Notably, I did not have to hand in or show the health screening form I had with me, and I didn't have a physical health test in Schiphol, either. I had been advised about these by EasyJet before travelling. However, given the unpredictability of the global pandemic situation, I would still recommend filling out the form and bringing it with you, and to be prepared for any checks the staff may have to carry out.
The Return Journey
The departure procedures at Schiphol were slightly more involved than the arrivals. The security fence lines were topped with plastic screens, there was significantly more signage about face masks and social distancing, as well as a PA announcement about these same things, even though Schiphol is proudly a 'silent airport' (meaning 'no announcements'). The airport was busier than it had been on my arrival, though it still fairly empty. Passport control had plastic screens in between machines.
The boarding again was meant to take place by seat row blocks. Each passenger's boarding pass and passport was checked, then they would go through and be sorted into an area which denoted their seat row number block. Again, the middle was meant to board first, then the back, then the front.
However, the gate boarding area was much smaller than it had been in Stansted, so there was much less space to adhere to social distancing guidelines, and because the boarding agents did not wait until every passenger had arrived at the gate, the new boarding process was much less effective.
On board the flight, an additional announcement was made to say that passengers were not allowed to wipe down their own tray tables or seating area; if there was a spillage, they were to notify a member of the cabin crew, who would then clean up the mess with specialised cleaning materials.
Once in Stansted, passengers were obliged once again to wait until the row closest to them left before getting up. A few rows at the front of the plane all got up at once, and a steward made an angry announcement over the PA system to remind them of the rules. There was no bus to the arrival lounge, we walked and boarded the shuttle, which was packed full and no social distancing guidelines were complied with.
Before returning to the UK, I was required to fill out a health screening form on gov.uk, and was emailed the form to show during my journey. However, once again, I was not asked to show this form to anyone, nor was I asked about it.
[start of notes]
Provide an accurate account of travelling through an airport during the pandemic.
I decided what I wanted to look for: changes in procedures at the airports and on the airplanes, and how it affected travel. I travelled from London Stansted to Amsterdam Schiphol and back again.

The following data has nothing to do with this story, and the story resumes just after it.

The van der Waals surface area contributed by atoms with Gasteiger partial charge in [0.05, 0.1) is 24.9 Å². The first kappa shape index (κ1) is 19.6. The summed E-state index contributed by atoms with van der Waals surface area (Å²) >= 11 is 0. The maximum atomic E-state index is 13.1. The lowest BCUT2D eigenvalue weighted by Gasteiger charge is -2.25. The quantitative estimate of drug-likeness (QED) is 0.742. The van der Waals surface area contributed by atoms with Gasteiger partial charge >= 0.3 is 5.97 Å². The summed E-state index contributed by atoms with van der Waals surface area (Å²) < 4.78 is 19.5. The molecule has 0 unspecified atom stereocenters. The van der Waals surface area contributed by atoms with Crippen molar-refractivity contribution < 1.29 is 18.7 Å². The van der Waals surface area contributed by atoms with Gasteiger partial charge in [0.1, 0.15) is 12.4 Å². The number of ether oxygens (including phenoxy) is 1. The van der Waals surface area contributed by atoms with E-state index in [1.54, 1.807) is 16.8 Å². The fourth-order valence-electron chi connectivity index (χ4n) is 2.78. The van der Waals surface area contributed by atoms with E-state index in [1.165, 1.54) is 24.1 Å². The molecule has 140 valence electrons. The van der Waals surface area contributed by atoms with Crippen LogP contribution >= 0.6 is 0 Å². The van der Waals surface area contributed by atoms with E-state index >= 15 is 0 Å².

I booked the flights on July 8th for the week of August 2nd-August 9th. On July 14th, both flights were changed to different times, then the LDN-AMS flight was cancelled. I rebooked it for August 3rd, free of charge. On July 16th, both flights were changed again.
On August 1st, I received an email reminding me to print out a health screening form, which I was required to bring with me on my journey. The details of the form were a series of yes/no questions pertaining to symptoms of COVID-19, and I filled out my flight number, family name, date of birth, and the date and time I signed. I was struck by the fact the phrase "truthfully completed date" at the bottom, presumably appealing to a sense of honour in the signer.
Throughout all these changes and obstacles, the majority of passengers were extremely orderly and cooperative.
Note on masks - I wondered if perfume sales in airports have decreased, due to lessened sense of smell through face masks.
Note on social distancing - keeping two metres apart tends to be upheld when walking behind or in front of someone, however one can pass by someone else at a much closer proximity. Also when seated, keeping two metres apart in a sideways manner is upheld, however when back to back, one is much closer.
Note on pickpocketing - this must be a hard market for pickpockets, as the general public is infinitely more aware of others getting too close to them.
EasyJet government guidelines list:
Below you will find government links to guide you towards some helpful information on government travel advice to prepare you for travel. Where there's a requirement to complete a specific form to enter a country please find these below.
Please note it's your responsibility to consult the latest government policies and entry requirements for your specific destination prior to travel.
It's important to note that, as this isn't an exhaustive list, it's your responsibility to ensure you've completed the correct forms prior to travel. Failure to do so could result in being refused travel or denied entry to your destination.
Under the section for the Netherlands, there is a link to the Netherlands health screening form:
It is accompanied by this note:
ALL FORMS MUST BE COMPLETED BEFORE TRAVEL
You will be asked to show proof during your journey
There is also a link to the Dutch government's Coronavirus info website:
Dutch measures against coronavirus: basic rules for everyone
Testing for coronavirus:
Travelling and going on holiday:
Holidaying in the Netherlands
- Consider visiting regions or cities that are not tourist hotspots.
- Avoid busy places and travel outside peak hours. Travel by bike or on foot as much as possible for short journeys.
- If you decide to go on holiday in the Netherlands: follow the basic rules. Stay at home if you have symptoms and call 0800 1202 to arrange a coronavirus test.
Up-to-date news on COVID-19 in the Netherlands: